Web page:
Compilerbau

Landshut, Germany

Shades of Blue

ElectronicInstrumental

Behind the Music

I was moved by many of the characters in The Outlaw Ocean, but as I read the one that struck me the most was Ian himself. I saw Ian not just as the mouthpiece for these stories but also the adventurous observer whose thoughts and musings were present in every chapter. The efforts Ian went through to write this book, and make it not only informative but thrilling and terrifying, are present and clear on every page. His connection to the ocean manifests itself through the words on the page, giving off a certain sense of presence throughout the book no matter what chapter, which left a feeling inside me I haven’t experienced since I read “The Old Man and the Sea.”

Communication takes place on so many levels: words, music, pictures, movies, illustrations. Each medium is evocative in its own way, and combining them can make it even more so. With my album, I wanted to capture the beauty and terrifying infinitum of the ocean as well as the constant threats it faces and presents to those who travel it. Everyone who reads The Outlaw Ocean and listens to the project will gain a better understanding of what’s happening out in the unknown. This project adds depth and dimension to our perception of the sea as a simple blue surface. As Ian reveals, it is so much more.

Compilerbau
About Compilerbau

Compilerbau was born on Feb. 5, 1983 and grew up in Munich. When he was a kid, he had two years of piano lessons. At 12, his uncle, who played in a band, gave him an old drum machine and a synthesizer. With time, he learned to make his own sounds and songs. He also got interested in computers and programming, which later led him to work as a software developer for several years. At that time, he had a band called The Bavarian Electro Gang, which was synthetic beats with Bavarian vocals.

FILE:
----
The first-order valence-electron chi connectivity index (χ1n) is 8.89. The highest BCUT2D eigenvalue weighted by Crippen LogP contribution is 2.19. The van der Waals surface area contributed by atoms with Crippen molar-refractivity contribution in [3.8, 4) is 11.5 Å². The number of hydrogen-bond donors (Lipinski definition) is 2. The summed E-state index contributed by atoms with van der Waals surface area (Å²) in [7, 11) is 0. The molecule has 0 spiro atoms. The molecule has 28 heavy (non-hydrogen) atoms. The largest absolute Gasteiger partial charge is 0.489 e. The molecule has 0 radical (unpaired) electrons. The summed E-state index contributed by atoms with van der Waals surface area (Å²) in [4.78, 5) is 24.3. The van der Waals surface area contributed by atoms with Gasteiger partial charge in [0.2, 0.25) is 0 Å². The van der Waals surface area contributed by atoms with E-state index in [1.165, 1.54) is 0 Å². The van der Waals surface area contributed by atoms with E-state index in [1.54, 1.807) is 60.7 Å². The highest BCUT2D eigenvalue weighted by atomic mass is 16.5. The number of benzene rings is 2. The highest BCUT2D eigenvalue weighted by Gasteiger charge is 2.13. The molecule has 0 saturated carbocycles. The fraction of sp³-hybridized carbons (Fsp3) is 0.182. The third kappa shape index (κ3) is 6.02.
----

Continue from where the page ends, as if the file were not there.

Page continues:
He paused producing music for about five years after that and decided to move to Stuttgart to study Electronic Media at Hochschule der Medien Stuttgart in 2010, which gave him insight into media engineering as well as some artistic aspects like directing and design. He gave special attention to Film technology and finally got his engineering degree in 2013 with his bachelor thesis being about video workflow automation. After finishing his studies in Stuttgart, he moved to the region of Landshut and started producing and releasing music as Compilerbau. He chose that name in 2006 when his own electronic music was still a hobby. Between 2015 and 2017, he worked as a Media Engineer at University of Applied Sciences in Landshut, where he administered their music studio’s technology, made short videos, took photographs and other media things. He also remained a freelancing photographer and web developer until around 2017.

The Journalism behind the Music

All music in this project is based on The Outlaw Ocean, a New York Times Best-Selling book by Ian Urbina that chronicles lawlessness at sea around the world. This reporting touches on a diversity of abuses ranging from illegal and overfishing, arms trafficking at sea, human slavery, gun running, intentional dumping, murder of stowaways, thievery of ships and other topics.

Learn More